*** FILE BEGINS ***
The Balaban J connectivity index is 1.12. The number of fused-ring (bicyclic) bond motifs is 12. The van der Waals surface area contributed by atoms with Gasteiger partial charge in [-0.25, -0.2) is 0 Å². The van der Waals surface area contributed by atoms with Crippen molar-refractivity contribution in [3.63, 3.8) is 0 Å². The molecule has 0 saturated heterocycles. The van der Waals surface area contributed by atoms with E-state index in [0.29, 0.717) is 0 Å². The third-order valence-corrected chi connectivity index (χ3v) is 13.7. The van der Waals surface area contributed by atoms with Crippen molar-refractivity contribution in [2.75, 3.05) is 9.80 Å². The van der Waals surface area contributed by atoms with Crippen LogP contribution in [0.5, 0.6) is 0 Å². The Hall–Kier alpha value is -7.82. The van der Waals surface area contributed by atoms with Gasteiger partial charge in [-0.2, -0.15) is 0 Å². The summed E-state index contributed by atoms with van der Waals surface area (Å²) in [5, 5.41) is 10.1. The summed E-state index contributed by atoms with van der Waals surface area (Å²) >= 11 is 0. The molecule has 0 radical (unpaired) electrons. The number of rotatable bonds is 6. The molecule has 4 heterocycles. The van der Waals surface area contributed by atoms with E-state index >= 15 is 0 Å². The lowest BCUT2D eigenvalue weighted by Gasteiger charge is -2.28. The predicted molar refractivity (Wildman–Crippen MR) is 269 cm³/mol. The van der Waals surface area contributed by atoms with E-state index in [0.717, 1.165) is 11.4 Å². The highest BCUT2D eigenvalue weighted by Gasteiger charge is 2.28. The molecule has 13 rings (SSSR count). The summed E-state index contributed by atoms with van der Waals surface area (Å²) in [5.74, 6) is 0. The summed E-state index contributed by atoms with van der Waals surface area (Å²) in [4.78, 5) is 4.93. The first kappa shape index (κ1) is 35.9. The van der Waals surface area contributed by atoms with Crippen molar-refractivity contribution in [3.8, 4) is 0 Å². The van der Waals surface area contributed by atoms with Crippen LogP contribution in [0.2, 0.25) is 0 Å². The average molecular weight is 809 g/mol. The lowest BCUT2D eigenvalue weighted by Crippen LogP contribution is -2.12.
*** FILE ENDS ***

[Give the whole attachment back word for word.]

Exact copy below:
The Balaban J connectivity index is 1.12. The number of fused-ring (bicyclic) bond motifs is 12. The van der Waals surface area contributed by atoms with Gasteiger partial charge in [-0.25, -0.2) is 0 Å². The van der Waals surface area contributed by atoms with Crippen molar-refractivity contribution in [3.63, 3.8) is 0 Å². The molecule has 0 saturated heterocycles. The van der Waals surface area contributed by atoms with E-state index in [0.29, 0.717) is 0 Å². The third-order valence-corrected chi connectivity index (χ3v) is 13.7. The van der Waals surface area contributed by atoms with Crippen molar-refractivity contribution in [2.75, 3.05) is 9.80 Å². The van der Waals surface area contributed by atoms with Crippen LogP contribution in [0.5, 0.6) is 0 Å². The Hall–Kier alpha value is -7.82. The van der Waals surface area contributed by atoms with Gasteiger partial charge in [-0.2, -0.15) is 0 Å². The summed E-state index contributed by atoms with van der Waals surface area (Å²) in [5, 5.41) is 10.1. The summed E-state index contributed by atoms with van der Waals surface area (Å²) >= 11 is 0. The molecule has 0 radical (unpaired) electrons. The number of rotatable bonds is 6. The molecule has 4 heterocycles. The van der Waals surface area contributed by atoms with E-state index >= 15 is 0 Å². The lowest BCUT2D eigenvalue weighted by Gasteiger charge is -2.28. The predicted molar refractivity (Wildman–Crippen MR) is 269 cm³/mol. The van der Waals surface area contributed by atoms with E-state index in [0.717, 1.165) is 11.4 Å². The highest BCUT2D eigenvalue weighted by Gasteiger charge is 2.28. The molecule has 13 rings (SSSR count). The summed E-state index contributed by atoms with van der Waals surface area (Å²) in [5.74, 6) is 0. The summed E-state index contributed by atoms with van der Waals surface area (Å²) in [4.78, 5) is 4.93. The first kappa shape index (κ1) is 35.9. The van der Waals surface area contributed by atoms with Crippen molar-refractivity contribution in [3.8, 4) is 0 Å². The van der Waals surface area contributed by atoms with Crippen LogP contribution in [0.2, 0.25) is 0 Å². The average molecular weight is 809 g/mol. The lowest BCUT2D eigenvalue weighted by Crippen LogP contribution is -2.12.